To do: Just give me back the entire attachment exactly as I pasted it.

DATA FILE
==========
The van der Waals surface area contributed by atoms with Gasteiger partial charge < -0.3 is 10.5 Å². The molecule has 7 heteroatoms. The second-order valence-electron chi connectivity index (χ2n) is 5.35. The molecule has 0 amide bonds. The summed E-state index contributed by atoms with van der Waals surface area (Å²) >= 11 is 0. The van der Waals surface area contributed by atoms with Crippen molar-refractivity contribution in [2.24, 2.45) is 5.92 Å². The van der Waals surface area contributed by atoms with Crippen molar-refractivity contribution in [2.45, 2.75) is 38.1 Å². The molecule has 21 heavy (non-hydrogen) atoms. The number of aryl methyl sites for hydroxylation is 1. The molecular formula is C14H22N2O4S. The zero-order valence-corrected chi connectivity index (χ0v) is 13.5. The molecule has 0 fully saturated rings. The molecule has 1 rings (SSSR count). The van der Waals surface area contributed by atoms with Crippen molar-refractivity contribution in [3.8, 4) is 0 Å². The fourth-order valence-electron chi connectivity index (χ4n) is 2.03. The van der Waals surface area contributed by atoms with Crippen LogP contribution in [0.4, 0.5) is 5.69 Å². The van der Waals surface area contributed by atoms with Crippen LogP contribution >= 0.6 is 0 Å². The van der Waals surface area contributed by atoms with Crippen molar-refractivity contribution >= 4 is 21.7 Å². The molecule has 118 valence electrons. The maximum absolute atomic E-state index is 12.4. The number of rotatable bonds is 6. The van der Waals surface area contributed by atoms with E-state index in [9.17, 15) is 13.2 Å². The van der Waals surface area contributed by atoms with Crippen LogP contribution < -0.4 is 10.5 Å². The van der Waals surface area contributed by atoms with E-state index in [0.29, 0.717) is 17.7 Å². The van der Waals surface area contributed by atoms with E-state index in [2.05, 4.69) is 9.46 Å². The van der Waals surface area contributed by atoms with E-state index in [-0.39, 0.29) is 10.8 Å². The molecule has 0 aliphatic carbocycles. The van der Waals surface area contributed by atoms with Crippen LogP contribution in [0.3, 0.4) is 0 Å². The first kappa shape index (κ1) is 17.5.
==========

The van der Waals surface area contributed by atoms with Gasteiger partial charge < -0.3 is 10.5 Å². The molecule has 7 heteroatoms. The second-order valence-electron chi connectivity index (χ2n) is 5.35. The molecule has 0 amide bonds. The summed E-state index contributed by atoms with van der Waals surface area (Å²) >= 11 is 0. The van der Waals surface area contributed by atoms with Crippen molar-refractivity contribution in [2.24, 2.45) is 5.92 Å². The van der Waals surface area contributed by atoms with Crippen molar-refractivity contribution in [2.45, 2.75) is 38.1 Å². The molecule has 21 heavy (non-hydrogen) atoms. The number of aryl methyl sites for hydroxylation is 1. The molecular formula is C14H22N2O4S. The zero-order valence-corrected chi connectivity index (χ0v) is 13.5. The molecule has 0 fully saturated rings. The molecule has 1 rings (SSSR count). The van der Waals surface area contributed by atoms with Crippen molar-refractivity contribution in [3.8, 4) is 0 Å². The fourth-order valence-electron chi connectivity index (χ4n) is 2.03. The van der Waals surface area contributed by atoms with Crippen LogP contribution in [0.4, 0.5) is 5.69 Å². The van der Waals surface area contributed by atoms with Crippen LogP contribution >= 0.6 is 0 Å². The van der Waals surface area contributed by atoms with Crippen molar-refractivity contribution >= 4 is 21.7 Å². The molecule has 118 valence electrons. The maximum absolute atomic E-state index is 12.4. The number of rotatable bonds is 6. The van der Waals surface area contributed by atoms with E-state index in [9.17, 15) is 13.2 Å². The van der Waals surface area contributed by atoms with Crippen LogP contribution < -0.4 is 10.5 Å². The van der Waals surface area contributed by atoms with E-state index in [0.29, 0.717) is 17.7 Å². The van der Waals surface area contributed by atoms with E-state index in [2.05, 4.69) is 9.46 Å². The van der Waals surface area contributed by atoms with E-state index in [-0.39, 0.29) is 10.8 Å². The molecule has 0 aliphatic carbocycles. The van der Waals surface area contributed by atoms with Crippen LogP contribution in [0.3, 0.4) is 0 Å². The first kappa shape index (κ1) is 17.5.